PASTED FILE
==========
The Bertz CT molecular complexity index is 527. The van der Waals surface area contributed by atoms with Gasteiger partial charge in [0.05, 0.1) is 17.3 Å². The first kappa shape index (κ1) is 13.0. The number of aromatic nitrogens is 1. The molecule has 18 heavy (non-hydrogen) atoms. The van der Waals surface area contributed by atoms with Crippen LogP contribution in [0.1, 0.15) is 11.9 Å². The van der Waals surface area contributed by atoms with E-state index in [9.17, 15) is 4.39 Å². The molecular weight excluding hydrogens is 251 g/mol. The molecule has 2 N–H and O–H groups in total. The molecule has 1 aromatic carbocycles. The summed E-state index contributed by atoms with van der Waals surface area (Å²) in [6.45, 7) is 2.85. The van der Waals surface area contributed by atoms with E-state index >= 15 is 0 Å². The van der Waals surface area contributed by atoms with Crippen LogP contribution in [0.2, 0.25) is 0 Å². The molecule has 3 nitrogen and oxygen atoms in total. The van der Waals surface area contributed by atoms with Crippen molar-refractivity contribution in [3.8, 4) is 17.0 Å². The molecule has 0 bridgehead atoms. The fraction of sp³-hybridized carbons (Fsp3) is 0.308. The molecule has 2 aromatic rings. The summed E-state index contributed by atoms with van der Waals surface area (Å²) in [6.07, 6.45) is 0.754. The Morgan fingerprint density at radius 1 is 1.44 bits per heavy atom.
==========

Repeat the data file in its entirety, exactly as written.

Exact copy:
The Bertz CT molecular complexity index is 527. The van der Waals surface area contributed by atoms with Gasteiger partial charge in [0.05, 0.1) is 17.3 Å². The first kappa shape index (κ1) is 13.0. The number of aromatic nitrogens is 1. The molecule has 18 heavy (non-hydrogen) atoms. The van der Waals surface area contributed by atoms with Crippen LogP contribution in [0.1, 0.15) is 11.9 Å². The van der Waals surface area contributed by atoms with E-state index in [9.17, 15) is 4.39 Å². The molecular weight excluding hydrogens is 251 g/mol. The molecule has 2 N–H and O–H groups in total. The molecule has 1 aromatic carbocycles. The summed E-state index contributed by atoms with van der Waals surface area (Å²) in [6.45, 7) is 2.85. The van der Waals surface area contributed by atoms with E-state index >= 15 is 0 Å². The van der Waals surface area contributed by atoms with Crippen LogP contribution in [0.2, 0.25) is 0 Å². The molecule has 3 nitrogen and oxygen atoms in total. The van der Waals surface area contributed by atoms with Crippen molar-refractivity contribution in [3.8, 4) is 17.0 Å². The molecule has 0 bridgehead atoms. The fraction of sp³-hybridized carbons (Fsp3) is 0.308. The molecule has 2 aromatic rings. The summed E-state index contributed by atoms with van der Waals surface area (Å²) in [6.07, 6.45) is 0.754. The Morgan fingerprint density at radius 1 is 1.44 bits per heavy atom.